Emaar Hospitality Groups' vision for Gender Parity

23rd Sep 2018

Hello Olivier, can you please tell us about yourself and your role at Emaar?

I am Olivier Harnisch, CEO of Emaar Hospitality Group. I joined the company on the 1st of March 2017 and have been in this role ever since. After having spent decades in Europe, Dubai is a very exciting and dynamic market for me.

First and foremost, can you tell us why you think gender parity in the workplace is very important?

Statistics from Hotel Management Institutes show that more women enroll and graduate every year as compared to men. Yet, when you look at the workplace, an overwhelming number of senior positions are held by men. Women start dropping out of the workforce, whereas men continue to climb the corporate ladder. Given these facts, it is important that as a responsible organization, we take the necessary measures to make the workplace friendlier and more inclusive.

Women empowerment in the workplace and promoting gender parity have an add-on effect, as they motivate more women employees to aspire and work towards senior leadership goals. Through our focus on all four key metrics of gender diversity – recruitment, retention, advancement and pay – we aim to build a strong talent pool of women professionals in senior roles across our group.

Can you tell us about Emaar’s vision for gender parity in the workplace and why it is such an important goal for the business?

The immediate goal of Hiya is to achieve 30% women in executive leadership positions, 50% women in general manager roles, 40% women in management positions and 32% women in supervisory positions by 2019. Our real ambition as a company is to truly embrace diversity and become “gender agnostic” when it comes to recruitment, development and promotion.

In line with what I have previously mentioned, guests want to be associated with responsible organizations, the best talent wants to work for responsible organizations, and investors are willing to bet their money on responsible organizations. And as a responsible organization, gender parity is an utmost priority for us.

We have read about the Hiya initiative that Emaar has put in place to support women in the business. Can you tell us further about this?

Our initiatives for Hiya span the pillars of recruitment, retention and development. Through favourable workplace policies such as enhanced maternity leave, provision for part-time work and by sharing the stories of successful women associates, we have been able to create an inspiring work environment. A Women Sponsorship Program has been implemented to recognise high potentials and develop them for the next stage in their careers. Similarly, a General Manager Development Program has been initiated to achieve our goal of having 50% women General Managers. Over the next few months, other concerted programs will be designed to help us achieve our objectives.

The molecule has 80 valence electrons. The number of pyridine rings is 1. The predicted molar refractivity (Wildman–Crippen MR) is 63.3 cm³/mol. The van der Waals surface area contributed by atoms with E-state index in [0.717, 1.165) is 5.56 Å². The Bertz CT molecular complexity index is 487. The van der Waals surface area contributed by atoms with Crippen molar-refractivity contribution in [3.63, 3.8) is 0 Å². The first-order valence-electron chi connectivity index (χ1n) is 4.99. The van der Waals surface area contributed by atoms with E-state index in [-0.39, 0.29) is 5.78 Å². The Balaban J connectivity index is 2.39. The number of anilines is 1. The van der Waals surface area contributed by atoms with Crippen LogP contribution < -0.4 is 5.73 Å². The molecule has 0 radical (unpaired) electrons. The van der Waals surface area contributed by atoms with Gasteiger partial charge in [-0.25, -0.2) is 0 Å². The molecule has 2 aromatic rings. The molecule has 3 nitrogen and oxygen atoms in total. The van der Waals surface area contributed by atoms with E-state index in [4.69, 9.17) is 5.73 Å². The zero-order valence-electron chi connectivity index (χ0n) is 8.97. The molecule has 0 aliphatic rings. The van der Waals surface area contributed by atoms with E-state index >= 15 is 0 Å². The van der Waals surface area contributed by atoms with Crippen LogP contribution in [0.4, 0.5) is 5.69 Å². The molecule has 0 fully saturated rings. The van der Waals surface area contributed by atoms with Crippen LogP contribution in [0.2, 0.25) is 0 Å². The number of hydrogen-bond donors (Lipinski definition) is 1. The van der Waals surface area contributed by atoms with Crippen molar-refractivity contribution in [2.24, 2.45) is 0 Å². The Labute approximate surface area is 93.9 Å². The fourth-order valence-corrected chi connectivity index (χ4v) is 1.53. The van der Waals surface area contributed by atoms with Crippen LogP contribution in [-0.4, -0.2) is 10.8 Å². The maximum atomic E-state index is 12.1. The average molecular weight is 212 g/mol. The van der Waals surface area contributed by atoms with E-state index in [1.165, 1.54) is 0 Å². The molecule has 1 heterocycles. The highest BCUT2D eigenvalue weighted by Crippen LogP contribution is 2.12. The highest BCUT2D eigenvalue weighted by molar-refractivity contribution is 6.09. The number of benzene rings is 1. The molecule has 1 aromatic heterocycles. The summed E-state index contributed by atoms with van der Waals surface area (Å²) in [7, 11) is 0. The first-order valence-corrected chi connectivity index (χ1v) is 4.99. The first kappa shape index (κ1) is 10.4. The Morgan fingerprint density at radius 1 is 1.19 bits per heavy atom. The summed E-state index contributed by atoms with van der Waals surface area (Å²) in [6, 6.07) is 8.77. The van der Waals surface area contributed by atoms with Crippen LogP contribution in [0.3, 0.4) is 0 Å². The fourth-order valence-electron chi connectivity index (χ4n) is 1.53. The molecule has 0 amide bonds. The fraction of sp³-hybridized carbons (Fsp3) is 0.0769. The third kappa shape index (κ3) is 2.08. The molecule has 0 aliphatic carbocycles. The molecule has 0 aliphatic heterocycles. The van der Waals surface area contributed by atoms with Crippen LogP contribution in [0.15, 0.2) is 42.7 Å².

What do you think is the biggest obstacle for gender parity in the workplace today?

There are several challenges with an initiative such as Hiya - it requires the buy-in of people to be fruitful, and people are unpredictable. Also, the change in mindset so pertinent to the success of this program is slow to happen and often difficult to measure. With gender involved in the equation, the biases are unconscious, and as managers are unaware of these biases, there is often no action.

Whilst we see that the number of women in decision making positions is growing, there is still a long way to go. In your opinion, why are there generally few women in top positions?

There are multiple reasons why we do not find enough women occupying top positions in an organization. Let me start off by clarifying that this is not a question of competence or ability. The workplace is designed in a manner that puts women at a disadvantage. We often mistake self confidence for competence, and men are proven to have greater confidence in their abilities. We also overlook a woman’s role as a home maker and evaluate her for the number of hours worked in office. Women are likely to look at networking as a selfish construct, which often inhibits their development. They also suffer from the “imposter” syndrome and believe that their success is a result of luck or other externalities.

I think the reasons are many, and that is why any gender parity initiative must involve both men and women in the conversation.

In general, women tend to be the primary caregivers for children, and may require flexible working hours. Do you have any practices in place that would address this need?

We have created the provision for part-time work, for those who may not be able to commit to a full-time role. We also believe that men sharing in the responsibility is a step in the right direction. We have therefore introduced paternity leave and enhanced the maternity leave policy. We are trying to convey to women that it is indeed possible to have it all, contrary to what is believed, and we are with them on every step of this journey.

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